I am a Liberal. And a Christian. You might be, too.

[Note: To get this blog site up and running, I am reposting a few of my Facebook posts from recent months. This is one of them. It was first posted to Facebook on the date listed, though these first few posts to Neighborfy are being uploaded in June 2017. I’ve made minor edits to some of the Neighborfy versions.  Because these posts were originally posted to Facebook, unfortunately the original comments from readers are not copied here.]

(***Watch out, if you read this, it might make you mad, or it might change your mind about some things. Tread carefully.***)

Since the election, I’ve attempted to watch and listen more than speak. Many of my FB friends, emboldened by their candidate’s election, have done the opposite — you’ve posted. And posted. And posted. I’ve been listening.

I don’t want to talk policy at the moment, although there will be plenty of time to do that in coming days. But I’m going to make three points in this long-winded post that are equally valid criticism of both left and right — right now, however, I’m directing these points a little more urgently to my dear, much beloved right-leaning friends. Here they are:

Point #1: In recent days the language of the posts I’ve noticed has shifted from bashing candidates to a stark, mean-spirited bashing of all “liberals.” Stop it.

Technically speaking, you, too, are a liberal. Almost certainly. “Liberal democracy,” as opposed to mere “democracy,” is a system that takes individual rights seriously. In a pure democracy, the will of the majority is the rule in every circumstance. If, for example, a small majority thinks that people who voted for Candidate X should never again be allowed to vote, they could do that. (Attention all Trump-supporting voters, who weren’t in the vote majority — you wouldn’t want a simple majority of voters, like the Hillary-supporting majority, to create such a law, right?) By contrast to “mere democracy,” in a liberal democracy, like ours, some fundamental things are beyond the reach of a simple majority. We call those things “rights,” and many of them are enshrined in our Constitution. The simple majority cannot, for example, decide that public schools must teach little children to pray a prayer that reflects some particular version of Christianity. (BTW , I’m pretty certain that such a law or such a prayer would NOT parallel my own Christian tradition — Alabama several times passed such laws when I was a child and they were never consistent with my Methodist upbringing. It was hard for folks like me to recognize the God I know in those particular, state-authored prayers.) Thankfully, because we have “rights,” any such attempts by a simple majority would be unconstitutional.  (Those Alabama laws were struck down by the courts 4 separate times!)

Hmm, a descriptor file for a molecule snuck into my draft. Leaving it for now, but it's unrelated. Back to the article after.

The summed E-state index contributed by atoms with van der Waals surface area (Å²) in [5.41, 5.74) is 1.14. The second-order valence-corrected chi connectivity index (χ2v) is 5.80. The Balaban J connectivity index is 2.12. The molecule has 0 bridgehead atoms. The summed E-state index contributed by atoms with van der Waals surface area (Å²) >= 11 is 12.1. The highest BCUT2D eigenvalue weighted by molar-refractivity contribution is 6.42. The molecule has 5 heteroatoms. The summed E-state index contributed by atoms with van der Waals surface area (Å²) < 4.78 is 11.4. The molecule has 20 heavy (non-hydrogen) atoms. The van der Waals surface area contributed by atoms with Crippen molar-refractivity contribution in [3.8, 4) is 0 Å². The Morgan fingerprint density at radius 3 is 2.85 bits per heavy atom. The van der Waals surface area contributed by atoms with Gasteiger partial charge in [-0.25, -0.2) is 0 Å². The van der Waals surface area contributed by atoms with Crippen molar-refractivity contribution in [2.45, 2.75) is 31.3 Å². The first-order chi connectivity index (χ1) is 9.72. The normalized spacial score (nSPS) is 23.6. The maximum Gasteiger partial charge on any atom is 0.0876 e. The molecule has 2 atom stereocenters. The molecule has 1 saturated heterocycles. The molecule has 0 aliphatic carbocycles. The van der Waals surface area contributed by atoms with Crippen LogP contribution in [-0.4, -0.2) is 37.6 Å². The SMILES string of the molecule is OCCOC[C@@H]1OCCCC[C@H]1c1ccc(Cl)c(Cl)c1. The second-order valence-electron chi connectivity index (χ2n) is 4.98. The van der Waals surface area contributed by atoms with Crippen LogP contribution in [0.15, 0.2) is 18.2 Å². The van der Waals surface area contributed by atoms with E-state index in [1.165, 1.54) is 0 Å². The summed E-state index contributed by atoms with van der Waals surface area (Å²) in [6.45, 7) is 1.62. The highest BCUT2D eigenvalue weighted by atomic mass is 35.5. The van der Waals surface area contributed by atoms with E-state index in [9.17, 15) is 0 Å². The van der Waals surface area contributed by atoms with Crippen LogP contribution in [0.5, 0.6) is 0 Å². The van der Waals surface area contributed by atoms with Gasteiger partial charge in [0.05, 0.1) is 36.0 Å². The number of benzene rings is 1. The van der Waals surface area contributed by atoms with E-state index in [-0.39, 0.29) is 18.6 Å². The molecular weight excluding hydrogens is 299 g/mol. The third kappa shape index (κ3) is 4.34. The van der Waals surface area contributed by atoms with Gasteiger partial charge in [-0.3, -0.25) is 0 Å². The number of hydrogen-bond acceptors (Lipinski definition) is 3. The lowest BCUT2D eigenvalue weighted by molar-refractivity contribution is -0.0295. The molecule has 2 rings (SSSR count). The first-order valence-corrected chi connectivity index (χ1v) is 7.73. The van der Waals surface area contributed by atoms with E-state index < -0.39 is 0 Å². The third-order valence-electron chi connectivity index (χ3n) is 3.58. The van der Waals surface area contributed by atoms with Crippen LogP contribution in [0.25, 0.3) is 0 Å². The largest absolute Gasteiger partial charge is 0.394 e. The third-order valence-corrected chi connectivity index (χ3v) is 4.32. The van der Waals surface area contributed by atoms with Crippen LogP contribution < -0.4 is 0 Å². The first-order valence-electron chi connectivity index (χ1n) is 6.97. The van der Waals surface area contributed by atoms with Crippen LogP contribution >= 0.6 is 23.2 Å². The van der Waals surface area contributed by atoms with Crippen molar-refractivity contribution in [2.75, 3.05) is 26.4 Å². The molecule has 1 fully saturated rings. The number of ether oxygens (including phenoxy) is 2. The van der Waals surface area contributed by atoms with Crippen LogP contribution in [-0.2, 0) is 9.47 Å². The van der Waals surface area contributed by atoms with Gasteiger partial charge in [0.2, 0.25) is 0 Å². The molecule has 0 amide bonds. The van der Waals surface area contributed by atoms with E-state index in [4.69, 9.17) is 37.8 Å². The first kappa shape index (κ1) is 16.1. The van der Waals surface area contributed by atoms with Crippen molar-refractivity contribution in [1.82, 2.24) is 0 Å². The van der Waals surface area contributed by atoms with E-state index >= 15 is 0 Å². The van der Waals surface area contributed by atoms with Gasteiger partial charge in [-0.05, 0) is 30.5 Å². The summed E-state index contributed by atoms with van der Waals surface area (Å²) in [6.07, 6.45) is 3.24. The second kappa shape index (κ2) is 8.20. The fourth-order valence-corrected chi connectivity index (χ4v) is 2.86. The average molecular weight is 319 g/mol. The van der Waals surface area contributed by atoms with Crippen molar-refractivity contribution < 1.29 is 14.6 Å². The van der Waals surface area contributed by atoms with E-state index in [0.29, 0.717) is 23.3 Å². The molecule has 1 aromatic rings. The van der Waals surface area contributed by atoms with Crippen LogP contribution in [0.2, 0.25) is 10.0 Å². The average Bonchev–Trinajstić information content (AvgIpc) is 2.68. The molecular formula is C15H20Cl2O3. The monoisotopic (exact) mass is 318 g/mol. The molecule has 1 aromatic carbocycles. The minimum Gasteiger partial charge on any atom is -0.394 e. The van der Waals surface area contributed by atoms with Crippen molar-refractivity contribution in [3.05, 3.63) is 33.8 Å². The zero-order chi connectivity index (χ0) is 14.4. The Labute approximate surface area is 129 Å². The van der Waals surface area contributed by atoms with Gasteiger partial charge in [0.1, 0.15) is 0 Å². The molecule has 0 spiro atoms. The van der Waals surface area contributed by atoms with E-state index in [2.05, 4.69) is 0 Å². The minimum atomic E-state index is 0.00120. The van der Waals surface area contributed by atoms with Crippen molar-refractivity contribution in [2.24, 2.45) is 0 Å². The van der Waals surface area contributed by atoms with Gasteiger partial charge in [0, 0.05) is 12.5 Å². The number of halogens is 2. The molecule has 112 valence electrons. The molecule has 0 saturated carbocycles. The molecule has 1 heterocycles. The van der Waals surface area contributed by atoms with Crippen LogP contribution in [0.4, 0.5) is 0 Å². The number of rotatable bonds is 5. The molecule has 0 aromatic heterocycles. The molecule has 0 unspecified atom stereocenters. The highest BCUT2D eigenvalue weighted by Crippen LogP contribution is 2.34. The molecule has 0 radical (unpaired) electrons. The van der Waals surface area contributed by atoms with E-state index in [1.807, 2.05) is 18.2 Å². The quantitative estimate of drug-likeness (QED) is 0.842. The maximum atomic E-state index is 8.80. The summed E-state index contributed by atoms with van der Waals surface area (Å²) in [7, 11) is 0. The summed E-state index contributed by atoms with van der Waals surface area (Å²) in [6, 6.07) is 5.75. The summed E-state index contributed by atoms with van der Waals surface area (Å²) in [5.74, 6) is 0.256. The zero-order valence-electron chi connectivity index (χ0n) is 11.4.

This idea about individual rights has many historical roots, but my Jewish, Christian and Muslim (yes, Muslim, too) friends will all recognize how the concept of individual rights resonates with our bedrock commitment to the notion that every person is made in the image of God. And most folks (almost all folks) who don’t share those particular religious traditions ALSO embrace the basic principle that every person is of ultimate worth and is entitled to equal regard.

If you share those ideas, you are — in the big sweep of history — a liberal. The opposite of “liberal” isn’t “conservative.” It’s “illiberal” or “non-liberal.” You can, technically speaking, be a fiscally conservative or socially conservative liberal.

I am a liberal. Because I am committed to living a life that embodies Christian discipleship as best I can discern, I believe in the sacred value of every human. As I see it, Christianity insists on encouraging political systems that are “liberal” in that sense. (Don’t get offended if you’re unaccustomed to using the word “liberal” in that way. If you don’t think you’re a liberal, at least make an effort here, please.)

So point #2 is simple: I’d really appreciate if you stop describing “liberalism” as a disease or a sin or a shortcoming. It is the most fundamental commitment that I fully expect all of you (especially the Christians among you) to live out every day in every way you can. Besides, painting large segments of society with a broad brush, as many recent “anti-liberal” FB posts have done, is lazy, uninformed, incorrect, and guilty of the very wrong that you’ve accused liberals of committing — that is, you’re acting like all liberals are the same. You’re also acting like all conservatives are morally superior to all liberals. Stop it.

What distinguishes us liberals — the “conservative liberals” vs. the progressive liberals vs the libertarian liberals vs others — is about SECONDARY principles. When we are at our best, we are trying to figure out how to translate our FUNDAMENTAL commitment to human dignity (that every individual is of sacred value) into action, into policy, into votes. We have disagreements about those secondary principles. Lots of disagreements. Sincere disagreements. But that doesn’t change our shared fundamental commitments.

So point #3 is super important: Stop acting like every disagreement is evidence that progressives are looking down their noses at conservatives, as if progressives are “elitists.” That’s really disappointing. Whenever FB posts skewer large segments of our neighbors by lumping them into categories and calling them names, the poster seems self-superior, whether the person who posts the rant is conservative, progressive, or anything else.